• This cross-section image shows the inside of he Elbe Philharmonic Hall. Photo (detail): © © Herzog&de Meuron/ bloomimages
    This cross-section image shows the inside of the concert hall. In the lower warehouse segment there is a seven-storey car park with 433 parking spaces, the Kaistudio with seating for 150, along with administrative and auxiliary rooms. A long, curved tunnel with an escalator leads visitors up to the plaza between the old warehouse segment and the new building. The plaza is the interface between the historical warehouse building and the new glass building on top. A luxury hotel with 244 rooms on the east side on the left and 43 premium apartments on the west side of the building form a kind of architectural shell that shields the concert halls from the noise of the port.
  • The double-track escalator is an attraction in itself. Photo (detail): © Michael Zapf
    The double-track escalator is the only one of its kind in the world and an attraction in itself. It is 82 metres long and in two and a half minutes transports visitors over an ever-changing convex slope up to the sixth floor. The white plastered walls of the seemingly tapering tunnel – the “Tube” – are decorated with glass sequins. When the visitors finally arrive at the top, they are overwhelmed by a panoramic window that has a great view of the river Elbe to the west.
  • The Plaza of the Elbe Philharmonic Hall Photo (detail): © Iwan Baal
    The 4,000-square-metre Plaza is a public space open to all, particularly popular with both tourists and locals. From a height of 37 metres, you can enjoy an impressive all-round panorama. Whether you walk round it outside when the sun is shining or you shelter from the wind behind the glass, the port panorama, the Speicherstadt (warehouse district) and the distant city centre of Hamburg will not fail to impress you. Six-metre-tall, undulating glass walls shield visitors from the wind. When the weather is favourable, some of the S-shaped glass elements can be rotated and thus opened. In the public area there is also a café, the hotel lobby and a souvenir shop.
  • The access areas leading from the Plaza to the foyers of the Elbe Philharmonic Hall Photo (detail): © Iwan Baal
    The access areas leading from the Plaza to the foyers of the two halls into are an architectural experience. While the staircases to the ninth floor start off in a winding form, their further progression up to the 15th floor, i.e. to the foyers, to the foyer bar and to the upper balconies, takes on a more slanting and conical appeal and is reminiscent of Hans Scharoun's foyer of the Philharmonic Hall in Berlin. This was of course no accident, as the actual concert hall section of the building is, both in its structure and architectural form, a close relative of the famous model from the Berlin of the 1960s.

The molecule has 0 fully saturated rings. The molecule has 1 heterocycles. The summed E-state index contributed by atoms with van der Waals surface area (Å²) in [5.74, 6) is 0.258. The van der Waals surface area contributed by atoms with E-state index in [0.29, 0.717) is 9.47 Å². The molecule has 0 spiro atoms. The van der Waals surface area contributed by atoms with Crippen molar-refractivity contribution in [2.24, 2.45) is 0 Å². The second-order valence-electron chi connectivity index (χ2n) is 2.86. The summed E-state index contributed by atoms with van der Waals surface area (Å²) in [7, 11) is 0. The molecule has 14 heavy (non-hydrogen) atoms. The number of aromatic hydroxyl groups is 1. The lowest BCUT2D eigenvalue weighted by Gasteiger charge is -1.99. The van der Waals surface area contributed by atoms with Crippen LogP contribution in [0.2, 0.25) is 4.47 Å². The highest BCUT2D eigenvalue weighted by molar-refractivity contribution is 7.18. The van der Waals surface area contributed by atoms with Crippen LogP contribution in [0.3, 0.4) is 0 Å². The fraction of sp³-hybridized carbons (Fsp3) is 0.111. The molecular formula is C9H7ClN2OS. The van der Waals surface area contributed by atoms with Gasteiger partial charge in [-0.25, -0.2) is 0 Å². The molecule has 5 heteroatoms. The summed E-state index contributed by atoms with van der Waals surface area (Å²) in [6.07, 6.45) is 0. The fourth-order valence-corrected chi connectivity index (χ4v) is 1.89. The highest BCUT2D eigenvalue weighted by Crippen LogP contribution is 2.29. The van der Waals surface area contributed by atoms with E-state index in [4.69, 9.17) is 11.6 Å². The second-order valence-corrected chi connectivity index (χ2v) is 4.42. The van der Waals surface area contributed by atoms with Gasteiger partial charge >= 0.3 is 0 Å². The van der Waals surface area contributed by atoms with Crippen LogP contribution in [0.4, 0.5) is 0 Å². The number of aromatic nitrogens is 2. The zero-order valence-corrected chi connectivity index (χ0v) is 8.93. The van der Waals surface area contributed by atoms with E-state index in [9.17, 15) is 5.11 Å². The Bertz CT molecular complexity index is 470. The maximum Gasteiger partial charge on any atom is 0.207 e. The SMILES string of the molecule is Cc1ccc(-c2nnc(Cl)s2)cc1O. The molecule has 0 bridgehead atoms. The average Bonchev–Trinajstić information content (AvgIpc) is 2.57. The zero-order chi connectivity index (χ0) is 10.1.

• The large concert hall at the heart of the Elbe Philharmonic Hall Photo (detail): © Michael Zapf
    Today there are two fundamentally different ways of designing a concert hall: via the “shoe box principle” or the “vineyard principle”. The large concert hall at the heart of the Elbe Philharmonic Hall was conceived according to the “vineyard principle”, which Hans Scharoun invented for the Berlin Philharmonic hall. The orchestra sits in a kind of arena that is slightly off-centre of the middle of the hall, surrounded by up to five levels of seating terraces. These seating terraces rise up steeply, just as they do in a modern football stadium, so that none of the 2,100 concertgoers are seated more than 30 metres away from the conductor. The entire hall construction is suspended on 362 steel springs and is thus acoustically decoupled from the rest of the building.
  • “White skin”, the interior walls of the Elbe Philharmonic Hall Photo (detail): © Oliver Heissner
    The architects call the interior walls of the concert hall “white skin”, the sound properties of which were developed by the acoustician, Yasuhisa Toyota. The walls are made up of 10,000 gypsum fibreboards, each of which has been individually endowed by milling machines with an uneven surface, consisting of recesses, grooves and cones that provide the best reflection and dispersion of sound. The exact geometries were calculated by computer and determined experimentally in a 1: 10 scale model of the hall. The acoustics of the hall have been described by concertgoers as extremely clear and transparent, others, however, have also voiced criticism. “The hall is so unforgiving,” said the musicians.
  • The smaller Chamber Music Hall on the 10th floor of the Elbe Philharmonic Hall Photo (detail): © Michael Zapf
    The smaller Chamber Music Hall on the 10th floor with up to 550 seats was conceived according to the conventional “shoe box principle”. It is a rectangular room, along the side of which the orchestra is narrowly positioned. The podium can be adapted to various types of events with flexible platform technology. In this hall too, the walls were designed primarily with acoustic requirements in mind. The corrugated surfaces of the oak wood panels were created by computer-controlled milling machines, fully in line with the calculations of the acousticians, and conjure up a rippled water surface. The character of the room is more intimate, more welcoming and has the look and feel of a warmly shimmering string instrument.